In order to expand their burgeoning car business, General Motors (GM), Firestone Tire, Phillips Petroleum and Standard Oil banded together to form a company to buy up these trolley companies. Their new entity, National City Lines, purchased the streetcar systems in 45 major cities, including Baltimore, Chicago, Detroit, Oakland, Philadelphia, Phoenix, St. Louis and Los Angeles. Between 1936 and 1950, they systematically dismantled the trolley lines to increase the demand for the automobile. They removed the tracks to make room for cars and ensure no new systems could return easily. Known as the “Great Streetcar Scandal,” it hobbled our public transit systems. In the 1920s, only one in 10 Americans owned a car. By the end of their efforts in 1955, that figure jumped to eight in 10.
Pro-car lobbyists worked side-by-side with lawmakers to draft legislation to further change our cities. In 1953, GM President Charles Wilson was appointed Secretary of Defense under President Eisenhower and created the Interstate Highway Act of 1956. The cost was sold to the American people for reasons of National Defense. The new roads would be designed to carry our tanks to fend off an invasion by the Russians. The systematic dependency on the car was now complete.
Since the 1950s, practically every planning decision has been centered around access by private cars. The unintended consequences of this network of roads was never really considered. Faster roads enabled people to move from the cities and into the newly created suburbs. Having less city residents put more strain on the remaining public transit systems and city businesses became to close. With more driving came more air pollution, and the vicious cycle of our oil dependency was created.
Throughout all of this, we have been told that driving is less costly that public transportation. Planners argue the cost of creating new roads and parking spaces as “investments in our infrastructure.” But public transit is perceived as being “subsidized.” You’ll hear people say that public transit “loses money” while roads are “free.” But the true cost is anything but free.
The annual cost to maintain our network of 26 million roads is over $131 billion dollars a year. That translates to about $1100 per household and enough to buy everyone a really nice bike to use instead. While the trolley and rail companies had to pay to install and maintain their tracks, the car and oil companies managed to get the taxpayers to cover the costs and maintenance of their roads. Roads are not free, and we cannot afford to keep viewing them as such.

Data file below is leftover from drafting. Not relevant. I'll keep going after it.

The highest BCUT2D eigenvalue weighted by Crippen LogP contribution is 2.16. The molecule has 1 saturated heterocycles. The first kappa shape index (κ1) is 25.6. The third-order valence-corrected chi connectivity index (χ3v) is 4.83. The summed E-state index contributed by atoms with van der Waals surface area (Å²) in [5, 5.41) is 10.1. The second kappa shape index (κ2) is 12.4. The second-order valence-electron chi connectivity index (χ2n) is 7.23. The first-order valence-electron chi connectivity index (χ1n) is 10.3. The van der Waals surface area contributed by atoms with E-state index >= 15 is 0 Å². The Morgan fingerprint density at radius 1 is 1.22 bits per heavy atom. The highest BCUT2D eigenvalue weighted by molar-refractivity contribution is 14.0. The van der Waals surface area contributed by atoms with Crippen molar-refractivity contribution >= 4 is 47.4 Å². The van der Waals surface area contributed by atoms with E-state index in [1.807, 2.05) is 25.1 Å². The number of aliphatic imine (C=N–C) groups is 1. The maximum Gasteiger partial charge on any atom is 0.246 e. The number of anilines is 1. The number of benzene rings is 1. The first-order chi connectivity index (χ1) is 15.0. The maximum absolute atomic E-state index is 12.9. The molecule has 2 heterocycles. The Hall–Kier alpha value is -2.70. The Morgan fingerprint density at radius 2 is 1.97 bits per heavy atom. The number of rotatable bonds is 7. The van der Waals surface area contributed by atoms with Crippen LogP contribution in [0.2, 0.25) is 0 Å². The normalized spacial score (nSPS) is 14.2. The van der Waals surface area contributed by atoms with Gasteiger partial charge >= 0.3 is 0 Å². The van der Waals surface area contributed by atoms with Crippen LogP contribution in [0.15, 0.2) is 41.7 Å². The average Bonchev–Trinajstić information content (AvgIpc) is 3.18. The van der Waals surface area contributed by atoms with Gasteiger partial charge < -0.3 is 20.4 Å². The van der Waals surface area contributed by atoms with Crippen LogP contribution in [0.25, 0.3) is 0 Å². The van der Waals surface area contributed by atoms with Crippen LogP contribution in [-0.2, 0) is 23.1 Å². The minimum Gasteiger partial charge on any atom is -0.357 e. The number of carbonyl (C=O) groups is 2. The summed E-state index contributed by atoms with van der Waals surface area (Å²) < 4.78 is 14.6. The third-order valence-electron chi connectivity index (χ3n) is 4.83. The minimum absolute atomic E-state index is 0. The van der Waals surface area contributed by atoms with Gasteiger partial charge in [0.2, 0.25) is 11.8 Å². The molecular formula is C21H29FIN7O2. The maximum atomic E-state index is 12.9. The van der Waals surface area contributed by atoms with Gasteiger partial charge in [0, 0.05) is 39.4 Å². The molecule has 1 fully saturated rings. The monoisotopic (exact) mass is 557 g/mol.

Local planning codes will require a certain number of parking spaces to build a new building. What if they instead required the business to be within walking distance of public transit?
Some companies provide free parking in their office buildings as a perk to their employees. What if they instead used the cost to build the parking structure to subsidize bikes or bus passes for every employee?
Most cities provide cheap parking along sidewalks at meters. What if they instead allowed hybrid and electric vehicles to park for free and charged more for gas guzzling SUVs?
Our addiction to oil is more than the gasoline we put into our car. It permeates into countless design decisions that prevent us from building truly sustainable cities.
If you wish to help correct the Oil Spill in the Gulf Coast, please make a donation to Healthy Gulf.
—Eric Corey Freed is an architect and author of four books, including Green$ense for the Home.
This entry was posted on Tuesday, July 13th, 2010 at 6:00 AM and is filed under Green. You can follow any responses to this entry through the RSS 2.0 feed. You can leave a response, or trackback from your own site.